The install script enables the service for all users by default. Although disabling it defeats most of its purpose, it can be disabled using
 +
 
 +
# systemctl --global disable btsync-autoconfig.service
 +
 
 +
Individual users can then enable it if they like:
 +
 
 +
$ systemctl --user enable btsync-autoconfig.service
 +
 
 +
{{ic|btsync-autoconfig.service}} creates {{ic|~/.config/btsync/btsync.conf}} if it does not exist, and guesses some default values of the settings:
  
 
* device_name: {{ic|$USER@$HOSTNAME}}
 
* device_name: {{ic|$USER@$HOSTNAME}}
 
* storage_path: {{ic|~/.btsync}}
 
* storage_path: {{ic|~/.btsync}}
* webui/login: {{ic|$USER}}
+
* webui/login: {{ic|$USER/password}}
 +
 
 +
The script also creates the {{ic|storage_path}} directory set in the config file if it does not exist. This is done intependently from the creation of the config file.
  
 
==Troubleshooting==
 
==Troubleshooting==
Line 60: Line 79:
 
===Missing storage path===
 
===Missing storage path===
  
If you start the service but can't reach the WebUI, check the status of the btsync by entering {{ic|systemctl status btsync@user}}.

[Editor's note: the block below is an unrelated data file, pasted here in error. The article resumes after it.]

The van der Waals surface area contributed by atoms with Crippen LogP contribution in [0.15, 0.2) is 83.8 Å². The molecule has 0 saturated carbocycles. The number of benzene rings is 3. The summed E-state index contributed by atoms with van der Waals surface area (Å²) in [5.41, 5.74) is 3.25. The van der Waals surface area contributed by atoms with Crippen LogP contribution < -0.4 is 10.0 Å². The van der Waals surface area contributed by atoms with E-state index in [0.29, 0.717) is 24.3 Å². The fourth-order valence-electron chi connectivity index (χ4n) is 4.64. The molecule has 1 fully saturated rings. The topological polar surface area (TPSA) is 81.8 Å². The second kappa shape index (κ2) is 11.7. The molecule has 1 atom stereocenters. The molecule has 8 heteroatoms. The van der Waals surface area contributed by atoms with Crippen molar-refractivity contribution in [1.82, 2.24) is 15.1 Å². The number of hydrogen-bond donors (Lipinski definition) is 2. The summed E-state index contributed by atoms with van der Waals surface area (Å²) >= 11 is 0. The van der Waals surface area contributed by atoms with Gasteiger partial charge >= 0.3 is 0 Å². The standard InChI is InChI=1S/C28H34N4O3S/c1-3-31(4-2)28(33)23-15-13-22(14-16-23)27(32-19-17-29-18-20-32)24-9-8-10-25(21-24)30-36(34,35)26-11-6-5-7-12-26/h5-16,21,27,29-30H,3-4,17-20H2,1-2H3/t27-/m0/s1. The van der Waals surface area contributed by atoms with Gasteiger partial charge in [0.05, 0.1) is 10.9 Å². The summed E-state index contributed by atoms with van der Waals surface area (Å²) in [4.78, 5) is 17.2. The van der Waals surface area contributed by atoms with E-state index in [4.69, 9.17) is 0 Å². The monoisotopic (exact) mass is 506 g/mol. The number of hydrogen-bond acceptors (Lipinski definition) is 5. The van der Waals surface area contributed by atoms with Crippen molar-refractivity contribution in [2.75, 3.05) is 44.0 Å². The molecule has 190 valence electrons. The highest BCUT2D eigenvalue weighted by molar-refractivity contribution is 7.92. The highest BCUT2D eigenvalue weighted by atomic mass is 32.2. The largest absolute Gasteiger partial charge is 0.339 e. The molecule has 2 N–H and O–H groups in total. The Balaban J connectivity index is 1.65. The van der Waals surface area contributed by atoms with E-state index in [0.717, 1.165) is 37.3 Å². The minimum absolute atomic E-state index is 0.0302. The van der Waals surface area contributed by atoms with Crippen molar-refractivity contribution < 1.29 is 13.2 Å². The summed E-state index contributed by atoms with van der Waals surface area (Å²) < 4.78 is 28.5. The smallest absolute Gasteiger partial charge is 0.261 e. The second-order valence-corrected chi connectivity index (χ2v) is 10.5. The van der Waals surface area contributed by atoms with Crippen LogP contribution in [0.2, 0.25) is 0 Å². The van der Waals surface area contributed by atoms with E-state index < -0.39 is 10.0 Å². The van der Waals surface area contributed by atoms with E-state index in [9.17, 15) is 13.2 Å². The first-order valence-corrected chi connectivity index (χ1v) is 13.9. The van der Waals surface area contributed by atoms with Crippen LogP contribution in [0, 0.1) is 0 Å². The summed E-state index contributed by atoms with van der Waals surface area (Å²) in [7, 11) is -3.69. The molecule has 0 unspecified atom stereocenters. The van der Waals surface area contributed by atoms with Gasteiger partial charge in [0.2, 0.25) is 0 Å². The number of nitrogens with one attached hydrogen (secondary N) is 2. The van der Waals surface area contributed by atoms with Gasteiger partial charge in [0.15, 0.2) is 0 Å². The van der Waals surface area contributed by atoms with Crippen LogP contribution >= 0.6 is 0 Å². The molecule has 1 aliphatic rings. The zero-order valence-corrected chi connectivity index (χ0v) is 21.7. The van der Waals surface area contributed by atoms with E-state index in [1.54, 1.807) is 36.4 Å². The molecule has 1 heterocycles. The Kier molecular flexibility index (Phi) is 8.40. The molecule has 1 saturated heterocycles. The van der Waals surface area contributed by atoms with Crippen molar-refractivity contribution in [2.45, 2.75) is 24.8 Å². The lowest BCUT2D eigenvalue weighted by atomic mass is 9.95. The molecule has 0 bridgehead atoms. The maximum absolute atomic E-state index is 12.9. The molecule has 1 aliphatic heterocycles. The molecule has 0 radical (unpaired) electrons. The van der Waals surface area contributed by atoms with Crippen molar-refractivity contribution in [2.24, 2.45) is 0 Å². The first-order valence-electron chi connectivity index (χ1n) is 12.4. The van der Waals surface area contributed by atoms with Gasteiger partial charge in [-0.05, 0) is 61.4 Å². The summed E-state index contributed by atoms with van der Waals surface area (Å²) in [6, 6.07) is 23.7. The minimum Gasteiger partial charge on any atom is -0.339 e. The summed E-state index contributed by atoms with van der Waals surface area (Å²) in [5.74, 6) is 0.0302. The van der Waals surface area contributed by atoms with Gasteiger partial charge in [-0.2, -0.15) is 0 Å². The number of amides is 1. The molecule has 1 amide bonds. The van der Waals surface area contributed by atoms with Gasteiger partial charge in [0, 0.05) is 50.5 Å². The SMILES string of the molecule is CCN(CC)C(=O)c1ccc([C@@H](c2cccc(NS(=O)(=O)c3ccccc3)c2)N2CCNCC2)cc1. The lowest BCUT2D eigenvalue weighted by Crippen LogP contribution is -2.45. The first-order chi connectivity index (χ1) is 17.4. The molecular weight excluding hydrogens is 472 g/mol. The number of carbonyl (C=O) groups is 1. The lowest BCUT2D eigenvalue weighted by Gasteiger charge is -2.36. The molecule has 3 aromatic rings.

+
If you start the service but can't reach the WebUI, check the status of the btsync by entering {{ic|systemctl --user status btsync}} (or {{ic|systemctl status btsync}} for the system-wide instance).
  
A common error is {{ic|Storage path specified in config file does not exist.}}. {{aur|btsync-autoconfig}} does generate a config file, but not the storage directory, do so by entering e.g. {{ic|mkdir ~/.btsync}}.
+
A common error is {{ic|Storage path specified in config file does not exist.}}. This is easily fixed by {{ic|mkdir ~/.btsync}}, or whatever your {{ic|storage_path}} is set to.
  
===WebUI is not running on port 8888===
+
===Ignore some files/folders synchronization===
  
If the config file was generated by {{aur|btsync-autoconfig}} it will be configured with a different port. Rather than 8888, the port for the user's instance of {{ic|btsync}} will be {{ic|7889 + $UID}}. If your {{ic|$UID}} is "1000", the port will be 8889.
+
If you don’t want BitTorrent Sync to track some files in your sync folder, please use <code>IgnoreList</code>. <code>IgnoreList</code> is located in hidden <code>.sync</code> folder.
  
===WebUI is not running on {{ic|7889 + $UID}}===
+
<code>IgnoreList</code> is a UTF-8 encoded .txt file that allows you to specify single files, paths or rules for ignoring during the synchronization job. Each line of the <code>IgnoreList</code> file represents a separate rule. All the files that fall under the ignore filter are not indexed and not counted in the "Size" column in Sync main view.
  
The {{aur|btsync-autoconfig}} does not create $HOME/.btsync directory. This will cause the start up to fail.
+
It supports '?' and '*' wildcard symbols.